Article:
Dear Kathi,

I have a jumble of loose photographs in shoeboxes, drawers and other locations throughout my house. It seems that they are everywhere. Do you have any ideas for containing these keepsakes? I don’t want to keep shuffling through them as I get into drawers but I also don’t want to throw them out. They do represent great times from the past.
Joy, Cardiff


Begin by collecting ALL of your photos into one area. Do not stop until you are certain that there aren’t any other hidden piles in random drawers or boxes. Once all of your loose photos are gathered, you will see the enormity of your collection.

Find all of your photo albums and bring these into the same space. Take a quick glance into your albums. Don’t spend a lot of time reminiscing but instead quickly look to see what memories you’ve already archived.

Attack your loose photos. Look at each print and ruthlessly toss the blurry, red eyed and boring photos. Pull the photos that you really love and set them aside for framing.

When you get to the duplicates, either toss the second print or set it aside to pass on to a friend or family member. Be diligent in this process. Do you really need 2 identical photos of Uncle Ted on his houseboat? If you have 15 photos of Aunt Edna and one is bad, toss it. Aunt Edna will thank you.

If you decide to give your duplicates away, you’ve added another part to this assignment. Make sure that the person who will receive these photos will really want them. You don’t want to add to someone else’s clutter as you clear out your own. Right?

If you feel these photos will truly be appreciated, gather a few blank envelopes. Decide where they are going, and place them in an addressed envelope. When you are finished separating these photos, stamp the envelopes and mail them to the intended recipient.

Remember, you have not accomplished your goal until the extra photos have left your home. Do not neglect this task at the end. If this seems like too much responsibility or hassle, toss the duplicates in to the trash and be done with them! Give yourself a firm timeline to mail these photos. The best plan is to put them in your car so that the next time you drive by a post office you can send them on their way.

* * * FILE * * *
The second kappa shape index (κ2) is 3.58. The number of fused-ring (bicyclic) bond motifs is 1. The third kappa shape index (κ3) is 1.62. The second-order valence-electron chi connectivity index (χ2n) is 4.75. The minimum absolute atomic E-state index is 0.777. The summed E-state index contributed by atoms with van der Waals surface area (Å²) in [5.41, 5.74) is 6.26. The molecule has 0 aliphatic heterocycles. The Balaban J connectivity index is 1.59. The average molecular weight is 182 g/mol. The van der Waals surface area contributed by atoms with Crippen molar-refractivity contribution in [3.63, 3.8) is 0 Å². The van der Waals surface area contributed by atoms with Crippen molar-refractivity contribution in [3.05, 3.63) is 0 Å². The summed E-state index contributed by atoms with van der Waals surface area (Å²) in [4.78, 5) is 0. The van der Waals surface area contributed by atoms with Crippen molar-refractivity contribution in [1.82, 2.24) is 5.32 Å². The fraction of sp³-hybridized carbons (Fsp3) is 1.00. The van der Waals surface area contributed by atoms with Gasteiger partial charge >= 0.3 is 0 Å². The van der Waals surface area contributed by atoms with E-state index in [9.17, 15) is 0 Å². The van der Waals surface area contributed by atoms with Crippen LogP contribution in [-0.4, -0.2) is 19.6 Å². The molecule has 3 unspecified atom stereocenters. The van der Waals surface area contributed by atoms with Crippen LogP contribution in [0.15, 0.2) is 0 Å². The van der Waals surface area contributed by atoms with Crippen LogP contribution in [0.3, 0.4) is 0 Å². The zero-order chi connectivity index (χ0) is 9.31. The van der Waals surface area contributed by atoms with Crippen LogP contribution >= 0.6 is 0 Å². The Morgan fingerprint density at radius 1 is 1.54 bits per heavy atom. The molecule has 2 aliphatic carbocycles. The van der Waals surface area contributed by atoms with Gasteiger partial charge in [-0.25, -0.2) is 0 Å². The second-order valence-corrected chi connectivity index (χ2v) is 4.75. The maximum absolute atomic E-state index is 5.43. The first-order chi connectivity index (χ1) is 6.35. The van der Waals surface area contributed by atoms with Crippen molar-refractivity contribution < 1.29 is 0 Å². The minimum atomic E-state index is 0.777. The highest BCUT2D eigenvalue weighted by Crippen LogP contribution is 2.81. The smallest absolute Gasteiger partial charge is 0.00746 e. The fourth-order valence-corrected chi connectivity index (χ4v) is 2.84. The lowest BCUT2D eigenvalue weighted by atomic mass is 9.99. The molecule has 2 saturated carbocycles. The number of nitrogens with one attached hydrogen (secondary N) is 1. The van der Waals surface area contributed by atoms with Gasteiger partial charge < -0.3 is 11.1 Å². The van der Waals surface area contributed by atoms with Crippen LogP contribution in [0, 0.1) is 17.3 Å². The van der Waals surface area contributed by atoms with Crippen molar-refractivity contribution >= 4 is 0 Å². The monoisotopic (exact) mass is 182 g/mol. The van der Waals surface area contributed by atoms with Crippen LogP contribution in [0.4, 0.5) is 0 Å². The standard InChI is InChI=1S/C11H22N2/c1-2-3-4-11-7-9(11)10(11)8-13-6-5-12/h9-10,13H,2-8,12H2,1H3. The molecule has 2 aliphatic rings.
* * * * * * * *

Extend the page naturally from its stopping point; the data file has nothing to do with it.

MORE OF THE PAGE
You can now decide what to do with the remaining photos. At this point, you might be really inspired to create a couple of photo albums. If this is the case, sort them by event or year and make a few books.

Make a list of the frames you will need to complete your framing project. You can mix and match frame shapes and sizes to create an interesting wall of memories. If you decide to use varying frame shapes, keep the finish the same or vary the finish and keep the shapes consistent. This will help to create a more cohesive wall pattern.

For the technically inclined, consider scanning each photo and saving them onto a CD. Once each photo is scanned, throw it out. You can make labels for each disc with one of the photos. This technique is fun and visually defines the photo collection on each disc.
If this idea appeals to you but you are not computer literate, there are many companies that provide photo scanning services. Your photos can be safely archived for life and will require a lot less storage space.

If you are already bored with this project, consider storing your photos loose in a nice box. Use a small hinged footstool or novelty cabinet for your photos. There are many unique boxes and small cabinets that can be perfect storage containers for photos and memories.

Try to buy a container that will fit all of your current and future loose photos and perhaps even your photo album collection. If you have a large album collection, store it grouped together in the vicinity of your loose photos. When your photographs are properly stored, you will be more inclined to enjoy them.

Kathi is a professional organizer, image consultant and event planner based in San Diego California.

Please submit your questions to: [email protected]

San Diego Professional Organizer